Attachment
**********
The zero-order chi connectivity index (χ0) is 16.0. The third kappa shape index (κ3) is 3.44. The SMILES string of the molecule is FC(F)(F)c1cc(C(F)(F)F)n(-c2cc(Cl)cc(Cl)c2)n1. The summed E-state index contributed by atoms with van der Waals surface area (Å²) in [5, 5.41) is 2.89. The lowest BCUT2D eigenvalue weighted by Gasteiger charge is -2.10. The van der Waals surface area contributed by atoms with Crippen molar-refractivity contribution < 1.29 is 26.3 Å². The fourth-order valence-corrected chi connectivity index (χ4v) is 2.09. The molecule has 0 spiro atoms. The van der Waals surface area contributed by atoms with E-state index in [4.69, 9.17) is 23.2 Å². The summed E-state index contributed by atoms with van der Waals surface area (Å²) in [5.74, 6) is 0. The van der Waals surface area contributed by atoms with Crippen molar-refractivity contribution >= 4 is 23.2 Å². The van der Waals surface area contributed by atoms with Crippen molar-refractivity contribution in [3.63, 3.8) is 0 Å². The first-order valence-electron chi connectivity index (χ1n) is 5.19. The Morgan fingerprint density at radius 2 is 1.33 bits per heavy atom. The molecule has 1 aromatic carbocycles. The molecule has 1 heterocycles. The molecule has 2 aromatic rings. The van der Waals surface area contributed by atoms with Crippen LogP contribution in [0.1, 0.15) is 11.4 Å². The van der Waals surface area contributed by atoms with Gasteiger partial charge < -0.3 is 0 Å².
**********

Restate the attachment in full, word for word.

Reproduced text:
The zero-order chi connectivity index (χ0) is 16.0. The third kappa shape index (κ3) is 3.44. The SMILES string of the molecule is FC(F)(F)c1cc(C(F)(F)F)n(-c2cc(Cl)cc(Cl)c2)n1. The summed E-state index contributed by atoms with van der Waals surface area (Å²) in [5, 5.41) is 2.89. The lowest BCUT2D eigenvalue weighted by Gasteiger charge is -2.10. The van der Waals surface area contributed by atoms with Crippen molar-refractivity contribution < 1.29 is 26.3 Å². The fourth-order valence-corrected chi connectivity index (χ4v) is 2.09. The molecule has 0 spiro atoms. The van der Waals surface area contributed by atoms with E-state index in [4.69, 9.17) is 23.2 Å². The summed E-state index contributed by atoms with van der Waals surface area (Å²) in [5.74, 6) is 0. The van der Waals surface area contributed by atoms with Crippen molar-refractivity contribution >= 4 is 23.2 Å². The van der Waals surface area contributed by atoms with Crippen molar-refractivity contribution in [3.63, 3.8) is 0 Å². The first-order valence-electron chi connectivity index (χ1n) is 5.19. The Morgan fingerprint density at radius 2 is 1.33 bits per heavy atom. The molecule has 1 aromatic carbocycles. The molecule has 1 heterocycles. The molecule has 2 aromatic rings. The van der Waals surface area contributed by atoms with Crippen LogP contribution in [0.1, 0.15) is 11.4 Å². The van der Waals surface area contributed by atoms with Gasteiger partial charge < -0.3 is 0 Å².